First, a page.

The Future of Tile and Ceramics: A Review of Cersaie

As a designer, finding inspiration everywhere is crucial to staying relevant, educated, and curious. Sometimes that inspiration is right outside your front door and sometimes it takes you to regions of the world you’ve never experienced. Today’s post is written by Richard N. Pollack, FIIDA, FAIA, 1999 – 2000 IIDA International President, who had the opportunity to travel to Bologna, Italy, for Cersaie, an international ceramic tile and bathroom exhibition. Read what he learned, including the technological advances being made in the Italian ceramics industry and the big tile trends to expect in the coming year.

In September, I had the privilege of being a delegate to Cersaie (pronounced: tcher say e), the annual ceramics fair in Bologna, Italy. Although many of the exhibitors were Italian, the fair is an international showcase of ceramics. My hosts were the Italian Trade Commission and Confindustria Ceramica – the Italian Association of Ceramics.

Confindustria Ceramica represents over 260 ceramic tile, sanitary ware, tableware, and refractory materials manufacturing companies, with Cersaie focused on the first two manufacturing segments. U.S. and Canadian architects and interior designers might think that ceramic tile usually refers to bathroom and kitchen tiles and mosaics, but it encompasses many types of wall and floor covering tile and panel.

Some significant statistics about the industry provided by Confindustria Ceramica:

  • Overall recycling in Confindustria Ceramica factories is 99.5 percent with 100 percent of the water used in production recycled.
  • Italian ceramics industry is adopting LEED 4 at the end of October 2016.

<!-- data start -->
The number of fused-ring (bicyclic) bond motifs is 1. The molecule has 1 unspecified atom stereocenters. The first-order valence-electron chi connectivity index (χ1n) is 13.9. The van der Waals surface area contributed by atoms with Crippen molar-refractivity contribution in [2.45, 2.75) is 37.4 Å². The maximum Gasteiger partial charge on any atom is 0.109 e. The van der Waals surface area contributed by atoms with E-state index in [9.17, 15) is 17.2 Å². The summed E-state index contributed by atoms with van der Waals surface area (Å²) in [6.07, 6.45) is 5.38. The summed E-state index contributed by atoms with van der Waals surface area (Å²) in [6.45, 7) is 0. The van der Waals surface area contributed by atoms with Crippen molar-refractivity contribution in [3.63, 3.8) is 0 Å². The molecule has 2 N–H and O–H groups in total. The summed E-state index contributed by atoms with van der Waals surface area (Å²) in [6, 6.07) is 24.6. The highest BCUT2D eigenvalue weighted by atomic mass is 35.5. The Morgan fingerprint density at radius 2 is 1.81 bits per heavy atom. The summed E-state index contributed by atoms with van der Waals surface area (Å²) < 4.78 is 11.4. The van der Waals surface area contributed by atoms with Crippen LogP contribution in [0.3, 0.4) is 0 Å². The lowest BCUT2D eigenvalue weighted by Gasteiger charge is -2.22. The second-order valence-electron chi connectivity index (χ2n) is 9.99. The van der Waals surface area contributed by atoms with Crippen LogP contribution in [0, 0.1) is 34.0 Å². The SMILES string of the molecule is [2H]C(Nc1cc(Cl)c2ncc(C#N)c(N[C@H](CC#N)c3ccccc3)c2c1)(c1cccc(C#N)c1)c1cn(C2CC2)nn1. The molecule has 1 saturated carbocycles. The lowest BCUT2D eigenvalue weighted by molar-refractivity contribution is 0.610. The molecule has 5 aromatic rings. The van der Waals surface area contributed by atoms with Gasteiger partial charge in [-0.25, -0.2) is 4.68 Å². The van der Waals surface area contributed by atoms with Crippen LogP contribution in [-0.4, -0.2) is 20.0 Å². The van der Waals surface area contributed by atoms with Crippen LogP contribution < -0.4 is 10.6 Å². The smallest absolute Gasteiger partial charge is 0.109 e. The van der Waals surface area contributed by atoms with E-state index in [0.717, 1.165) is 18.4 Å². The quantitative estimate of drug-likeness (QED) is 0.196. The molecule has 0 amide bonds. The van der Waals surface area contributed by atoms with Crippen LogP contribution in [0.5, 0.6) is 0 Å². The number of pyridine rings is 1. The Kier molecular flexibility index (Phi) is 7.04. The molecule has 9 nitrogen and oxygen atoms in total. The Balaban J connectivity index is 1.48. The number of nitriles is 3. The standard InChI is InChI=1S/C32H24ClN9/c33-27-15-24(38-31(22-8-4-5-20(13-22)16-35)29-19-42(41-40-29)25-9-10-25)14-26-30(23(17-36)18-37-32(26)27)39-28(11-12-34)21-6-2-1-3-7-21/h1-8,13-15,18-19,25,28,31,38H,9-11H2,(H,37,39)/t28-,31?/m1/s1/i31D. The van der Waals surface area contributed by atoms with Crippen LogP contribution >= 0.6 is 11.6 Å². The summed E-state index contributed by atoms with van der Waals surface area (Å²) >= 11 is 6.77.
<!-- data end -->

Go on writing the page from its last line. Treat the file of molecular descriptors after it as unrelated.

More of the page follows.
• Ceramics factories recycle material from other industry sectors, effectively making their recycling efforts more than 100 percent.

The products I viewed were porcelain and ceramic, with this year’s technological advance being large format panels – some 1×3 meters and thinner panels – down to 3 millimeters for wall application. Although the original source material for manufacturing the tile was the red clay that came from around the city of Sassuolo, not far from Bologna,, now the raw materials such as feldspar, quartz, and others are sourced from other countries. Fabrication begins with constructing the panels, which may also have intrinsic coloring and textures added during manufacture, and are then printed with surface patterns. The printed surfaces are relatively thin, but the strength of the underlying panel and extremely hard glazes applied over the printing makes the products strong and long-wearing. Confindustria Ceramica noted that their members’ tile has the best longevity of all flooring materials including carpet, wood, and marble. Panels can be used for floor, wall, indoor, outdoor, and special applications – often using the same tiles.

A unique new product is a ceramic porcelain roof tile with integrated solar panels. The solar panels are the same shape and size as adjacent roof tiles, and are installed using a plug-in grid system that then connects to the building’s electrical system. Very cool!